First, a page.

Jean Segura trade grades: Phillies get a high mark while Mariners leave a lot to be desired
Seattle unloaded an All-Star shortstop for a fading prospect and an expensive first baseman
Mariners GM Jerry Dipoto has wasted no time with his rebuild. , the Mariners dealt Jean Segura to the Phillies in a . This is already the fifth trade Dipoto has made this offseason, along with Cano, Diaz, James Paxton, Mike Zunino, Guillermo Heredia, and Alex Colome being sent elsewhere.
In return for Segura the Mariners will receive former top prospect J.P. Crawford and veteran first baseman Carlos Santana. Santana's inclusion helps offset some of Segura's salary -- Segura is owed $60.4 million from 2019-22 while Santana is owed $35 million from 2019-20 -- and it is very likely he will be flipped to another team before the start of spring training. Crawford is the centerpiece.
This past season the Phillies went 80-82 thanks to a second half collapse that saw them drop 38 of their final 60 games. Despite that, they have a strong talent core in place thanks to Aaron Nola and Rhys Hoskins, and they have gobs of money to spend this winter. Their chances of signing Manny Machado or Bryce Harper are as good as any team's. Time to grade the Segura trade.
Philadelphia Phillies trade grade: A-
To me, this trade is pretty close to a slam dunk for the Phillies. They get an immediate and enormous upgrade at shortstop, additional depth for the bullpen, and a solution to their first base problem. Problem is probably a bit too harsh, but clearly Santana and Hoskins on the same roster in the non-DH league was a poor fit. Something had to give.
In Segura the Phillies get a high-contact hitter who offers double-digit home run power and is a safe bet for 20-plus stolen bases. He also plays strong defense and is owed a reasonable $14.85 million per season from 2019-22, his age 29-32 seasons. The Phillies are getting what should be several peak years from Segura.
Look at it this way: Crawford's best case scenario is basically what Segura is today. An above-average two-way shortstop. The Phillies traded five years of a potential Segura for four years of the real Segura. They moved the timetable up, basically. Crawford is awfully talented but now Philadelphia doesn't have to wait for him to settle in as a big leaguer.
Furthermore, the Phillies are now free to move Hoskins back to first base, his natural position. This past season he played left field in deference to Santana and was a disaster defensively. A total of 2,227 players played at least one play in the field in 2018. Here's the bottom of the defensive runs saved leaderboard:
2,223. Xander Bogaerts, Red Sox: -19 runs
2,224. Nicholas Castellanos, Tigers: -19 runs
2,225. Rhys Hoskins, Phillies: -24 runs
2,226. Miguel Andujar, Yankees: -25 runs
2,227. Charlie Blackmon, Rockies: -28 runs
Segura represents a huge offensive upgrade over Crawford while providing a minimal hit defensively (Crawford can really pick it at shortstop), plus moving Hoskins to first will equal several more wins simply by getting him out of left field. The Phillies do have to replace Santana's offensive production, though, to be fair, replacing a 105 OPS+ corner bat shouldn't be too difficult.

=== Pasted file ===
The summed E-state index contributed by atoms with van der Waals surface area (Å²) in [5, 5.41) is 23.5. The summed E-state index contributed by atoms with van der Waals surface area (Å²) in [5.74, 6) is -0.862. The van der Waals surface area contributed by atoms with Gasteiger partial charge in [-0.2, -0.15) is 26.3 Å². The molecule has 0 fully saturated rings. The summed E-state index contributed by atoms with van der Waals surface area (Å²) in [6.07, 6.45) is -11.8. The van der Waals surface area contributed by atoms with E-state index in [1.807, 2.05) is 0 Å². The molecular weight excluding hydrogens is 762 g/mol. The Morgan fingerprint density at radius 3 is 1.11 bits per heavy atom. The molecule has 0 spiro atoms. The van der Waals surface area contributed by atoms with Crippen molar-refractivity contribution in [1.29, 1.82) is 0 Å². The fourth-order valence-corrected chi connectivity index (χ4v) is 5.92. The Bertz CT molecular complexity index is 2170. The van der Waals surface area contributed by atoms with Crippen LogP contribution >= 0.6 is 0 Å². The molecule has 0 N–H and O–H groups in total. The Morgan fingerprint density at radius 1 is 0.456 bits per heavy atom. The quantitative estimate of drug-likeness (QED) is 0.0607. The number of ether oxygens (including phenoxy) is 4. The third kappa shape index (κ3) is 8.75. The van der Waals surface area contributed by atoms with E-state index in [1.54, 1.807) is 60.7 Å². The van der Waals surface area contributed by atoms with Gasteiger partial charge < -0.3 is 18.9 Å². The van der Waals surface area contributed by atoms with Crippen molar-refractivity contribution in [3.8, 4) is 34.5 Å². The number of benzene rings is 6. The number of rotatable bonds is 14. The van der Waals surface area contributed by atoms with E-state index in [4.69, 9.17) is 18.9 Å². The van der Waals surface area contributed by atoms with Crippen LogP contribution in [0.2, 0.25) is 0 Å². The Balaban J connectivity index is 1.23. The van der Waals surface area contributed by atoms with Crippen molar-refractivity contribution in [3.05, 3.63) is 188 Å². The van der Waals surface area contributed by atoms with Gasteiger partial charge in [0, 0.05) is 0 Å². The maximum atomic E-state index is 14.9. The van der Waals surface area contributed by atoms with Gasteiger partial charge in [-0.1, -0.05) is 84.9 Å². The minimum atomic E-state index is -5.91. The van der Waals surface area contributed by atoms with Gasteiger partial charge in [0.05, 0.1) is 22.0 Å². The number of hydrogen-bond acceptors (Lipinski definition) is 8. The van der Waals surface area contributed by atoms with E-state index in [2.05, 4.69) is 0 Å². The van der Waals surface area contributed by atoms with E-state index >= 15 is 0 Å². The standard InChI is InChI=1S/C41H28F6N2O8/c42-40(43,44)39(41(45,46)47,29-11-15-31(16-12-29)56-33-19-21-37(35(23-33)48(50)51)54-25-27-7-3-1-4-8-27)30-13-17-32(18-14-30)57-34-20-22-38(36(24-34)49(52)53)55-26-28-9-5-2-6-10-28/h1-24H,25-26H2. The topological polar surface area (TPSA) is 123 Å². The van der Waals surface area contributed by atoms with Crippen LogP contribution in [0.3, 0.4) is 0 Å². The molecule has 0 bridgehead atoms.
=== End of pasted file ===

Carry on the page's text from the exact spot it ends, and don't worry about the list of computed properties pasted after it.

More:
Financially, getting Nicasio and Pazos in the trade while sending back Santana means the Phillies are taking on $34.65 million in new salary obligation, with most of it going to Segura in 2021 and 2022. Taking on less money is pretty much the only way this trade could make the jump from an A- to an A for me.
Seattle Mariners trade grade: D
- J.P. Crawford
- Carlos Santana
I like Crawford. I do. He is still only 23 years old and last year at this time he was a consensus top 40 prospect in baseball. Baseball Prospectus and Baseball America ranked him as the game's 14th and 16th best prospect prior to the 2018 season, respectively, while MLB.com had him ranked 37th. That's really good! Baseball America's scouting report said Crawford has "the talent to be a centerpiece player."
That was last year, however. Crawford's stock took a hit this past season because he struggled with the Phillies (90 OPS+) and dealt with elbow and hand injuries -- the performance and injuries could of course be related -- and that comes after a disappointing .243/.351/.405 showing in Triple-A in 2017. Two years ago Crawford was a truly elite prospect. Top 10 in baseball. The bloom has since come off the rose a bit.
Now, that said, I love the idea of buying low on Crawford. He's still only 23 and the natural ability is there. I just don't love getting him as the centerpiece in a trade for a player as productive and affordable as Segura. For all intents and purposes, the Mariners are rolling the dice on Crawford as a change of scenery candidate. Not a bad idea at all. But quick risky when he's the headliner in a trade for Segura.
As for Santana, perhaps it's best we grade his portion of this trade "incomplete." In all likelihood the Mariners will flip him to another team. They might have to eat some money to trade him, but Santana switch-hits, he has power (averaged 24 homers per year from 2011-18), he gets on base (career .363 on-base percentage), and he has a strong track record. First base needy teams like the Rockies and Yankees could be potential landing spots.
I expect the Mariners to get something pretty good in return for Santana. Not a tippy top prospect, but a good young player or two to further the rebuild. For them, this trade is all about buying low on Crawford and whatever they fetch in the seemingly inevitable Santana trade. Otherwise, when you factor in Nicasio and Pazos, it sure looks like the primary motivation for Dipoto & Co. was unloading salary. They didn't get a sure thing in return.
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